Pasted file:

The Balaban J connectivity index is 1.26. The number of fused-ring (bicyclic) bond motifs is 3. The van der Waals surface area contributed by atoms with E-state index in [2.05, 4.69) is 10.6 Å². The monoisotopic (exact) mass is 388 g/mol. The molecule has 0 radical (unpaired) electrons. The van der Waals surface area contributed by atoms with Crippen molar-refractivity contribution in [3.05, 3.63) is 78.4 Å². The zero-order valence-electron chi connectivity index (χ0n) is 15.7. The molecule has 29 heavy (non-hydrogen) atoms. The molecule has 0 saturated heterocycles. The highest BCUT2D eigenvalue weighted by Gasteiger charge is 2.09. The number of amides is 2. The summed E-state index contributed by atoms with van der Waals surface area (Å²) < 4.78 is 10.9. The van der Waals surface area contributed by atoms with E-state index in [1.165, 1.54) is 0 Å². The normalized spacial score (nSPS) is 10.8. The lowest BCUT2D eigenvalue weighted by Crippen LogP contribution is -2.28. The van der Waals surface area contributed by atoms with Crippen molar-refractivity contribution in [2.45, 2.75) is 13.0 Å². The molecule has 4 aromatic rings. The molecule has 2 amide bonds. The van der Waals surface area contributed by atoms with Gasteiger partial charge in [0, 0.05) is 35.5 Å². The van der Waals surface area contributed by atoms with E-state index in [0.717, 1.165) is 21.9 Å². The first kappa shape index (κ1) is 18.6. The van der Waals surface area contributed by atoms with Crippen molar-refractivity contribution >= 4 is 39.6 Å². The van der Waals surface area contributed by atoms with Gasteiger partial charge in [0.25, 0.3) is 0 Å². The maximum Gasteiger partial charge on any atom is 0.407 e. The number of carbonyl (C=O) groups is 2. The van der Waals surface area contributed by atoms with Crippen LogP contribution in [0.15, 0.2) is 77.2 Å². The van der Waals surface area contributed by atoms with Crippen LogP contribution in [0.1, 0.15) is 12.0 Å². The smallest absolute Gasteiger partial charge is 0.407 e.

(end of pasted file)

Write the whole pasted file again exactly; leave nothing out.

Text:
The Balaban J connectivity index is 1.26. The number of fused-ring (bicyclic) bond motifs is 3. The van der Waals surface area contributed by atoms with E-state index in [2.05, 4.69) is 10.6 Å². The monoisotopic (exact) mass is 388 g/mol. The molecule has 0 radical (unpaired) electrons. The van der Waals surface area contributed by atoms with Crippen molar-refractivity contribution in [3.05, 3.63) is 78.4 Å². The zero-order valence-electron chi connectivity index (χ0n) is 15.7. The molecule has 29 heavy (non-hydrogen) atoms. The molecule has 0 saturated heterocycles. The highest BCUT2D eigenvalue weighted by Gasteiger charge is 2.09. The number of amides is 2. The summed E-state index contributed by atoms with van der Waals surface area (Å²) < 4.78 is 10.9. The van der Waals surface area contributed by atoms with E-state index in [1.165, 1.54) is 0 Å². The normalized spacial score (nSPS) is 10.8. The lowest BCUT2D eigenvalue weighted by Crippen LogP contribution is -2.28. The van der Waals surface area contributed by atoms with Crippen molar-refractivity contribution in [2.45, 2.75) is 13.0 Å². The molecule has 4 aromatic rings. The molecule has 2 amide bonds. The van der Waals surface area contributed by atoms with Gasteiger partial charge in [0, 0.05) is 35.5 Å². The van der Waals surface area contributed by atoms with E-state index in [0.717, 1.165) is 21.9 Å². The first kappa shape index (κ1) is 18.6. The van der Waals surface area contributed by atoms with Crippen molar-refractivity contribution >= 4 is 39.6 Å². The van der Waals surface area contributed by atoms with Gasteiger partial charge in [0.25, 0.3) is 0 Å². The maximum Gasteiger partial charge on any atom is 0.407 e. The number of carbonyl (C=O) groups is 2. The van der Waals surface area contributed by atoms with Crippen LogP contribution in [0.15, 0.2) is 77.2 Å². The van der Waals surface area contributed by atoms with Crippen LogP contribution in [0.1, 0.15) is 12.0 Å². The smallest absolute Gasteiger partial charge is 0.407 e.